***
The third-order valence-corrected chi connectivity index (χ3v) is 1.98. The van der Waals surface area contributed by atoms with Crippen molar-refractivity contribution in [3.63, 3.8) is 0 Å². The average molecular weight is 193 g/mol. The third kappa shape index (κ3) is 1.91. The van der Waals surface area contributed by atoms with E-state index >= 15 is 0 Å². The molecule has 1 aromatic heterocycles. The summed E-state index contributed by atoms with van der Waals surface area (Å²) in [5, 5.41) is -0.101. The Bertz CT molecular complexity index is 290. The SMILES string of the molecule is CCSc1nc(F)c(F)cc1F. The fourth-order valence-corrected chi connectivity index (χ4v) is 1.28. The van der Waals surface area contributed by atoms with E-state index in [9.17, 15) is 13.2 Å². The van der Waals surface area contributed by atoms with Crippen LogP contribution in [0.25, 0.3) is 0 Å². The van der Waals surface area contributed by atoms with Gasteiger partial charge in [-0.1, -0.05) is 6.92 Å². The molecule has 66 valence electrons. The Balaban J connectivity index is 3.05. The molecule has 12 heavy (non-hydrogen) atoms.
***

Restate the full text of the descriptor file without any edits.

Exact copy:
The third-order valence-corrected chi connectivity index (χ3v) is 1.98. The van der Waals surface area contributed by atoms with Crippen molar-refractivity contribution in [3.63, 3.8) is 0 Å². The average molecular weight is 193 g/mol. The third kappa shape index (κ3) is 1.91. The van der Waals surface area contributed by atoms with E-state index >= 15 is 0 Å². The molecule has 1 aromatic heterocycles. The summed E-state index contributed by atoms with van der Waals surface area (Å²) in [5, 5.41) is -0.101. The Bertz CT molecular complexity index is 290. The SMILES string of the molecule is CCSc1nc(F)c(F)cc1F. The fourth-order valence-corrected chi connectivity index (χ4v) is 1.28. The van der Waals surface area contributed by atoms with E-state index in [9.17, 15) is 13.2 Å². The van der Waals surface area contributed by atoms with Crippen LogP contribution in [0.25, 0.3) is 0 Å². The van der Waals surface area contributed by atoms with Gasteiger partial charge in [-0.1, -0.05) is 6.92 Å². The molecule has 66 valence electrons. The Balaban J connectivity index is 3.05. The molecule has 12 heavy (non-hydrogen) atoms.